HERS helps women of color navigate inequity and overcome barriers in the healthcare system

July 6, 2020

Did you know that ovarian cancer ranks fifth in cancer deaths among women, and accounts for more deaths than any other cancer of the reproductive system? Women of color have the highest mortality rate with this disease, despite the fact that Caucasian women have the highest percentage of diagnosis with this disease. Yvette Jives wants to change this.  HERS is an organization that helps women, particularly women of color, navigate the healthcare system, bridge knowledge gaps with helpful resources, and find the support they need. We sat down with Yvette Jives, founder and CEO, to learn more.

Tell us about your business and the role you play in it.

I am the founder and CEO of HERS, which stands for Health Education and Resources. HERS is an educational organization that strives to enhance community awareness and participation in their healthcare plan by creating an open forum between community members and their healthcare providers. We accomplish that by presenting an array of topics that generate discussions and ultimately, action plans for both individuals and healthcare providers, as well as the broader community. Healthcare systems are complex, and HERS is a navigator that helps people, especially women, coordinate their healthcare needs in a manner reflective of certain barriers to care.

My ultimate goal is to help shape different outcomes to women of color diagnosis with ovarian cancer and the stage of diagnosis, and thus increase the survival percentage within our communities and the family unit.

My experiences in healthcare has served as a foundation for my strong commitment to develop a program focused on the identification of gaps within the system and a desire to link communities of color to critical healthcare resources to address a silent epidemic that is impacting women of color at compounded rates. Leadership has impacted the promotion of health equity by connecting women of color and families in community settings to resources and partnerships to enable equitable health outcomes around the issue of ovarian cancer. Being a nurse and social worker who has had the opportunity to develop programs, prepare policies/procedures and supervisor a women’s health program, I have noted the limited advertisement of community resources, awareness of symptoms with ovarian cancer and outreach linkage to services for women of color below the poverty levels. Women of color have the highest mortality rate with this disease, even though Caucasian women have the highest percentage of being diagnosis with ovarian cancer.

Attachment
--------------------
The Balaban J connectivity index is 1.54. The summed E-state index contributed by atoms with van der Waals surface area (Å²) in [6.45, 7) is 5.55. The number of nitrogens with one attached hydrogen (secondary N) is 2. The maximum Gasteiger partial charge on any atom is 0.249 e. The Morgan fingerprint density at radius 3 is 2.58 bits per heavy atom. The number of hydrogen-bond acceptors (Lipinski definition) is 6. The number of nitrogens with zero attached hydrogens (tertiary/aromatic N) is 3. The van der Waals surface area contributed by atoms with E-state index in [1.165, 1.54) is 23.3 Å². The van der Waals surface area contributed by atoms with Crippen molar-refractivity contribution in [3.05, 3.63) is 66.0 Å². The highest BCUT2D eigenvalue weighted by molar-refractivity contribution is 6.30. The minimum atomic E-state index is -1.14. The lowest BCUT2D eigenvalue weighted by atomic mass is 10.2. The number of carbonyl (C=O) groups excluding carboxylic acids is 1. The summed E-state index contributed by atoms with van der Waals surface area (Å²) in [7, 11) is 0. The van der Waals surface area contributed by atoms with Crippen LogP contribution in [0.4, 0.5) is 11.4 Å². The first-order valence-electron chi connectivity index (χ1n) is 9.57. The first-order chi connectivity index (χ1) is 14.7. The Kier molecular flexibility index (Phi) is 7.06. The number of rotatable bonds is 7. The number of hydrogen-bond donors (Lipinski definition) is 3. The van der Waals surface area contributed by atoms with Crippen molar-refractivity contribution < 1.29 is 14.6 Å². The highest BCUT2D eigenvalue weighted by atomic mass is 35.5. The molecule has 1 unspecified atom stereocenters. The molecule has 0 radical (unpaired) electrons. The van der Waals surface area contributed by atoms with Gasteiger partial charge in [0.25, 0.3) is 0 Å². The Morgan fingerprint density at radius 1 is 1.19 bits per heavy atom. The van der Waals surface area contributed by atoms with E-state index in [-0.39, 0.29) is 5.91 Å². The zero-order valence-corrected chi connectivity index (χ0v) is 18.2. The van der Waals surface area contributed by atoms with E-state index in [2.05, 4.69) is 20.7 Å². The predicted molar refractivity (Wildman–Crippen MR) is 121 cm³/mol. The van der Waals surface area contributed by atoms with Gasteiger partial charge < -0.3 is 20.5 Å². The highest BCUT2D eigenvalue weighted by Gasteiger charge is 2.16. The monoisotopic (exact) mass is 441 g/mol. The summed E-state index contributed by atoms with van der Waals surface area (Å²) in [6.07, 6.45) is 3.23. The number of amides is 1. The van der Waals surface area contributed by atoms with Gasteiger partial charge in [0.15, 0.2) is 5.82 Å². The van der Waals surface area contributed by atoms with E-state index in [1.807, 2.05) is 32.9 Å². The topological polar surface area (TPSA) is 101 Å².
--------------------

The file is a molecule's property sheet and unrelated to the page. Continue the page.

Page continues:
During my career, I have had opportunities to serve in various health care roles creating programs for women’s health, screening and preventative care featuring Patient Centered Care and HIV Pregnant Women. I have been a nurse for 33 years and experienced the ever- changing structure of the health care system designed to streamline medical services for improvised under-served under insured women. I also holds a Master’s Degree in Social Work from the University of South Carolina which I consistently utilizes to strategically mesh with my nursing background to address systemic barriers to social justice and healthcare. I consider myself to be a change agent for the visibility of ovarian cancer. I also have written a book titled Windowed Revelations with Ovarian Cancer, which acts as a reliable and scientific information in story format reference for newly diagnosed women, families, healthcare providers working towards opening a door which is not intrusive but provides a window to a journey of surviving cancer as a whole person.